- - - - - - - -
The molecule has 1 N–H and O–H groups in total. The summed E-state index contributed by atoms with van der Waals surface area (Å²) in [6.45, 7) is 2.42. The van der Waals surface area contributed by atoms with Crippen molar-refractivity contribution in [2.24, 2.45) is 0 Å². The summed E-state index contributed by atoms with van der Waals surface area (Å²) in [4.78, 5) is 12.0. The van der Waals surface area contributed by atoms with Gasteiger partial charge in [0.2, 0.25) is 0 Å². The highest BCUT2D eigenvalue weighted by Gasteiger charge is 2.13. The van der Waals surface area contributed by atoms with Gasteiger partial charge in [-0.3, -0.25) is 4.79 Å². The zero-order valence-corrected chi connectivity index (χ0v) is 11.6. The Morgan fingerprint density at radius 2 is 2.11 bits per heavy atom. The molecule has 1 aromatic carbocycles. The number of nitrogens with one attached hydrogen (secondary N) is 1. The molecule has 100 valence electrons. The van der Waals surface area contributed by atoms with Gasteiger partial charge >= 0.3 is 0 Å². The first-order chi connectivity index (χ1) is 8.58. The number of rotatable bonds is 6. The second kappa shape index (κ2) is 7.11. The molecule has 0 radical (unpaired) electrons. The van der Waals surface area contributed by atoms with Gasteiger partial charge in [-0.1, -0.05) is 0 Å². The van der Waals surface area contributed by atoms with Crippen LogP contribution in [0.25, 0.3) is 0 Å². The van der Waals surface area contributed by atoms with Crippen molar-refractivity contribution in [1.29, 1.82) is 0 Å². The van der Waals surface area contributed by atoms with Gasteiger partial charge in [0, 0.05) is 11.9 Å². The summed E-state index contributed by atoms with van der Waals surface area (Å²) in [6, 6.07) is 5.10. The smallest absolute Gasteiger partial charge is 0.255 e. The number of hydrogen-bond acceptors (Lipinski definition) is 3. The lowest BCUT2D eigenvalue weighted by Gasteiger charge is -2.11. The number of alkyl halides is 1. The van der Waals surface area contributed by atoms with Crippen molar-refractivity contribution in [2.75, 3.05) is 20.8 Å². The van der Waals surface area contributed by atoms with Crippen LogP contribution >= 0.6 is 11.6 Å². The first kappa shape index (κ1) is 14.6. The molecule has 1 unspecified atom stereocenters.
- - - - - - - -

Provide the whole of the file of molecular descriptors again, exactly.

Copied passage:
The molecule has 1 N–H and O–H groups in total. The summed E-state index contributed by atoms with van der Waals surface area (Å²) in [6.45, 7) is 2.42. The van der Waals surface area contributed by atoms with Crippen molar-refractivity contribution in [2.24, 2.45) is 0 Å². The summed E-state index contributed by atoms with van der Waals surface area (Å²) in [4.78, 5) is 12.0. The van der Waals surface area contributed by atoms with Gasteiger partial charge in [0.2, 0.25) is 0 Å². The highest BCUT2D eigenvalue weighted by Gasteiger charge is 2.13. The van der Waals surface area contributed by atoms with Gasteiger partial charge in [-0.3, -0.25) is 4.79 Å². The zero-order valence-corrected chi connectivity index (χ0v) is 11.6. The Morgan fingerprint density at radius 2 is 2.11 bits per heavy atom. The molecule has 1 aromatic carbocycles. The number of nitrogens with one attached hydrogen (secondary N) is 1. The molecule has 100 valence electrons. The van der Waals surface area contributed by atoms with Gasteiger partial charge >= 0.3 is 0 Å². The first-order chi connectivity index (χ1) is 8.58. The number of rotatable bonds is 6. The second kappa shape index (κ2) is 7.11. The molecule has 0 radical (unpaired) electrons. The van der Waals surface area contributed by atoms with Gasteiger partial charge in [-0.1, -0.05) is 0 Å². The van der Waals surface area contributed by atoms with Crippen LogP contribution in [0.25, 0.3) is 0 Å². The van der Waals surface area contributed by atoms with Crippen molar-refractivity contribution in [1.29, 1.82) is 0 Å². The van der Waals surface area contributed by atoms with Gasteiger partial charge in [0, 0.05) is 11.9 Å². The summed E-state index contributed by atoms with van der Waals surface area (Å²) in [6, 6.07) is 5.10. The smallest absolute Gasteiger partial charge is 0.255 e. The number of hydrogen-bond acceptors (Lipinski definition) is 3. The lowest BCUT2D eigenvalue weighted by Gasteiger charge is -2.11. The number of alkyl halides is 1. The van der Waals surface area contributed by atoms with Crippen molar-refractivity contribution in [2.75, 3.05) is 20.8 Å². The van der Waals surface area contributed by atoms with Crippen LogP contribution >= 0.6 is 11.6 Å². The first kappa shape index (κ1) is 14.6. The molecule has 1 unspecified atom stereocenters.